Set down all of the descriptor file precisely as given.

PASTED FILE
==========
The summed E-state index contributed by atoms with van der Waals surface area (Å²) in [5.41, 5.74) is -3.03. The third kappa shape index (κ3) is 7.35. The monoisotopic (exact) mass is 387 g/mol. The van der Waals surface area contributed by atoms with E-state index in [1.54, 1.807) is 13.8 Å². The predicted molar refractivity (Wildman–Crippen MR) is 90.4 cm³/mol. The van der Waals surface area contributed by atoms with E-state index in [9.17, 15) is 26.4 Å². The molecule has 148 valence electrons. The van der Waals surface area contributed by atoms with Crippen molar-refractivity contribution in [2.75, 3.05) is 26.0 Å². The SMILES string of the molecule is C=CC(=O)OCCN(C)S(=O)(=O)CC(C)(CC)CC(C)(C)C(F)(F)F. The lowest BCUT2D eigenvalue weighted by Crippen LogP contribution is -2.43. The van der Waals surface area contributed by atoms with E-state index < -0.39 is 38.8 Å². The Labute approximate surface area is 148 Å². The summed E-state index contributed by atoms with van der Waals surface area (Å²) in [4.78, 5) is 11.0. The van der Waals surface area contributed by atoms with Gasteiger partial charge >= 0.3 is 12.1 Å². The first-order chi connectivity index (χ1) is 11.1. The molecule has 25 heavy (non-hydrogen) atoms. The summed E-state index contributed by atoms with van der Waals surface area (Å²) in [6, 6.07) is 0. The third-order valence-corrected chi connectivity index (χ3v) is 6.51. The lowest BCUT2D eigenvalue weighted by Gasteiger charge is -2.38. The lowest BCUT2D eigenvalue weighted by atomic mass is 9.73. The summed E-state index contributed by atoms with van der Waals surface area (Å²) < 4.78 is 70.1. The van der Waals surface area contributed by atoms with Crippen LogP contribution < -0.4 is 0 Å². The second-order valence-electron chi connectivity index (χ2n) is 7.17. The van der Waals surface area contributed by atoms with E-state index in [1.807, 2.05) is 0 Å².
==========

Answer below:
The summed E-state index contributed by atoms with van der Waals surface area (Å²) in [5.41, 5.74) is -3.03. The third kappa shape index (κ3) is 7.35. The monoisotopic (exact) mass is 387 g/mol. The van der Waals surface area contributed by atoms with E-state index in [1.54, 1.807) is 13.8 Å². The predicted molar refractivity (Wildman–Crippen MR) is 90.4 cm³/mol. The van der Waals surface area contributed by atoms with E-state index in [9.17, 15) is 26.4 Å². The molecule has 148 valence electrons. The van der Waals surface area contributed by atoms with Crippen molar-refractivity contribution in [2.75, 3.05) is 26.0 Å². The SMILES string of the molecule is C=CC(=O)OCCN(C)S(=O)(=O)CC(C)(CC)CC(C)(C)C(F)(F)F. The lowest BCUT2D eigenvalue weighted by Crippen LogP contribution is -2.43. The van der Waals surface area contributed by atoms with E-state index < -0.39 is 38.8 Å². The Labute approximate surface area is 148 Å². The summed E-state index contributed by atoms with van der Waals surface area (Å²) in [4.78, 5) is 11.0. The van der Waals surface area contributed by atoms with Gasteiger partial charge >= 0.3 is 12.1 Å². The first-order chi connectivity index (χ1) is 11.1. The molecule has 25 heavy (non-hydrogen) atoms. The summed E-state index contributed by atoms with van der Waals surface area (Å²) in [6, 6.07) is 0. The third-order valence-corrected chi connectivity index (χ3v) is 6.51. The lowest BCUT2D eigenvalue weighted by Gasteiger charge is -2.38. The lowest BCUT2D eigenvalue weighted by atomic mass is 9.73. The summed E-state index contributed by atoms with van der Waals surface area (Å²) < 4.78 is 70.1. The van der Waals surface area contributed by atoms with Crippen LogP contribution < -0.4 is 0 Å². The second-order valence-electron chi connectivity index (χ2n) is 7.17. The van der Waals surface area contributed by atoms with E-state index in [1.807, 2.05) is 0 Å².